When Anesthesia Doesn't Work
An Article - A True Recounting of My Experiences with Anesthesia That Didn't Work
Did you ever have a fear going into a procedure or surgery that the anesthesia wouldn’t work correctly? That you would wake up, right in the middle, groggy and confused but understanding of the fact that that was occurring? Well then, let me ask you this - what if the anesthesia never worked at all?
I pose this question because in my life, I’ve been in both of those situations. The latter has to this day been one of the most horrific experiences I’ve ever had to endure.
When I was thirteen, I had to go for an endoscopy to see if I had extra acid in my stomach. This was the first hospital procedure I ever had, so naturally I was nervous. The anesthesiologist made me count back from ten. Everything seemed fine – until I woke up suddenly in the middle of the procedure, gagging. I had an overwhelming urge to rip out whatever camera wires and tubes they had lodged down my throat.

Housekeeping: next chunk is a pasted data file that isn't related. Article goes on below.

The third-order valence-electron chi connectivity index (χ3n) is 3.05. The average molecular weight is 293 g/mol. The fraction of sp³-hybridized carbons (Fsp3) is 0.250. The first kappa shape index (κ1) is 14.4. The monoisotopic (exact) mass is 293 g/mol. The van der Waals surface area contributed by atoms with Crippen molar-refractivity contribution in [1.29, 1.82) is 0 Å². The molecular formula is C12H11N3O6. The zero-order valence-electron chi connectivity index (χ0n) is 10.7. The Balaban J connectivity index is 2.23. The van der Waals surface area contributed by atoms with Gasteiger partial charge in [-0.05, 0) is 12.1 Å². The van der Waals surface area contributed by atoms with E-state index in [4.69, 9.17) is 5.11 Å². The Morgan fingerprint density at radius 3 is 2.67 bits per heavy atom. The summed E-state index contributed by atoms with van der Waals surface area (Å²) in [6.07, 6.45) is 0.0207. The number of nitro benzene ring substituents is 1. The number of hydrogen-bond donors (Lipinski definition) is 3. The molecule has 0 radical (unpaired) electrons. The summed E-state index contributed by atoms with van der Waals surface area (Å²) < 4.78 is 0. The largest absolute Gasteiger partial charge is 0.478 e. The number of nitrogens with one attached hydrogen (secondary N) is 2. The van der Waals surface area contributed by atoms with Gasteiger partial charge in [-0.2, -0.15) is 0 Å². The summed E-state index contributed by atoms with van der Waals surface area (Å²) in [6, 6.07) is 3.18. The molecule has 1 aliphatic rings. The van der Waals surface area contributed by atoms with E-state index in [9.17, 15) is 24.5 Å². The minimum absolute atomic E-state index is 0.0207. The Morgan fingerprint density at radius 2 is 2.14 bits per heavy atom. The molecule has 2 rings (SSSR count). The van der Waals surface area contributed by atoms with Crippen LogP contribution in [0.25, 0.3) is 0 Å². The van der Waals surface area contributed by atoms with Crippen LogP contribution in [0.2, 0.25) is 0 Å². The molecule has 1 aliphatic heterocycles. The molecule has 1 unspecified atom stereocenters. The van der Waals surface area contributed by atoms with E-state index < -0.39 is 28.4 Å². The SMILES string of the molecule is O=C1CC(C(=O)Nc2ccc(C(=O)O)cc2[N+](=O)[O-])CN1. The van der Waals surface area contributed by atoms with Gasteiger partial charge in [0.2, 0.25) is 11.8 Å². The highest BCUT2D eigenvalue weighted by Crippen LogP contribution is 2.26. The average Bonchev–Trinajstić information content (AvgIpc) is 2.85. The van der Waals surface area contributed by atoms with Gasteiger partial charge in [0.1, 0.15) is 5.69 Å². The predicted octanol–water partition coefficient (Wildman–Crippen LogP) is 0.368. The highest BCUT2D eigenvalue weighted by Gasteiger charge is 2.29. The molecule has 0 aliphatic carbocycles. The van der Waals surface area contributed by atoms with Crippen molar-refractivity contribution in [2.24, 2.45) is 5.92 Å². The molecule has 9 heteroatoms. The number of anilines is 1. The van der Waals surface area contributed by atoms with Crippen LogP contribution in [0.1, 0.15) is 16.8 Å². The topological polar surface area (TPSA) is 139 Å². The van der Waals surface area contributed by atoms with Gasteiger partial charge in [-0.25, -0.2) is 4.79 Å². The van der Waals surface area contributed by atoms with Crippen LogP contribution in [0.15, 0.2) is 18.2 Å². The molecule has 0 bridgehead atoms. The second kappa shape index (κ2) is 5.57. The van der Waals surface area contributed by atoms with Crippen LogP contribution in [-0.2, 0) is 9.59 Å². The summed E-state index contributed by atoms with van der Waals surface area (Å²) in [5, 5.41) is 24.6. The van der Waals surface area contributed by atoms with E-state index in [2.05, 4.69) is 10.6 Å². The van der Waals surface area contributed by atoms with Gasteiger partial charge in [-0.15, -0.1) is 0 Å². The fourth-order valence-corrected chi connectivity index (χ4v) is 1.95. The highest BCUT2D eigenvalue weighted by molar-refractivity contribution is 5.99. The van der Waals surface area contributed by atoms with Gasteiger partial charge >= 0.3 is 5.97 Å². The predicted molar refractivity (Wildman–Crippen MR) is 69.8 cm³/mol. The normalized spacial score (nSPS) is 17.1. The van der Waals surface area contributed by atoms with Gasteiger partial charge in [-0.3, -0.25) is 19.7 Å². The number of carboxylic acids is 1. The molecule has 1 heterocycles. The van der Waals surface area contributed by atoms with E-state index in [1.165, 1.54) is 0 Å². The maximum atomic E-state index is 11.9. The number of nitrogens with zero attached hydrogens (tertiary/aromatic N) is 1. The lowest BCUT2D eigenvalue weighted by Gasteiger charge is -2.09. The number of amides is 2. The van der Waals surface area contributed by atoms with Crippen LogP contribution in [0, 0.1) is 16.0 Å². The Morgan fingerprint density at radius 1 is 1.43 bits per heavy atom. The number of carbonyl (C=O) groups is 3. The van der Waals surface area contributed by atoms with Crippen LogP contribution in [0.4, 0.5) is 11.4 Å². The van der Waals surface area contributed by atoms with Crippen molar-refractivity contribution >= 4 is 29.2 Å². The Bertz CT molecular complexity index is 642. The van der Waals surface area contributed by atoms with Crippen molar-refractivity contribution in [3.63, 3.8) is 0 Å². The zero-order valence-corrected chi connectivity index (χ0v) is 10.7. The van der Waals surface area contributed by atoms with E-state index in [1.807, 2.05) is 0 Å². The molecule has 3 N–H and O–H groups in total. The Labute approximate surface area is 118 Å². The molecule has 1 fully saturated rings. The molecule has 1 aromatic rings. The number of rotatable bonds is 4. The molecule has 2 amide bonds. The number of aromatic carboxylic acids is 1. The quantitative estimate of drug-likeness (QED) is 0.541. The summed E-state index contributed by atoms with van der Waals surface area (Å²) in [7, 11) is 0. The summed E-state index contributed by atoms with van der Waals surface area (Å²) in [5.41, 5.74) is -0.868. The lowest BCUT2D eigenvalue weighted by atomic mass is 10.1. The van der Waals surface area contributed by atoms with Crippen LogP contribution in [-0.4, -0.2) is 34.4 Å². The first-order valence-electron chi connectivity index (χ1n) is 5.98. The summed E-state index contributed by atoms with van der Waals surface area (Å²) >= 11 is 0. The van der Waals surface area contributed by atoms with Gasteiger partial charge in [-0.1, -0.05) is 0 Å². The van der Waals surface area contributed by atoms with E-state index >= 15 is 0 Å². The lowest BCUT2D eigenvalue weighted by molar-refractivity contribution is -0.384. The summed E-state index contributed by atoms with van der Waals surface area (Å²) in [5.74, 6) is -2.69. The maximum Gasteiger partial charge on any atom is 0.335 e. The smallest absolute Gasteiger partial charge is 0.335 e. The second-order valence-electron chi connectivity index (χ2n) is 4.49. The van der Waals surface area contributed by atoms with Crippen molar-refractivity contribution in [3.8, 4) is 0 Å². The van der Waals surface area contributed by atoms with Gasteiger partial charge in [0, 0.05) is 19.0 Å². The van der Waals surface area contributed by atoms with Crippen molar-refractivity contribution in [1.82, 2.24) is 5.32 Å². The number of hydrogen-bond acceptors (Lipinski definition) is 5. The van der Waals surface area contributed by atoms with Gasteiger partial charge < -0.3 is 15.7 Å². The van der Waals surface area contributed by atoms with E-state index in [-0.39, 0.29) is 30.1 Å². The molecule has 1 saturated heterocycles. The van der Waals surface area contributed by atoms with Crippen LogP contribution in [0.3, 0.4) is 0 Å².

“She’s awake,” I remember someone calmly saying.
The room looked dark but I can recall it appearing to have a blurred orange glow to it. I looked over at the nurse helplessly and before I could do much else, I was asleep again.
I would have taken that experience ten times over compared to the hellish ordeal that I had to endure years later. A warning to the reader – the following is a true recounting of my experience and should not be read by the squeamish.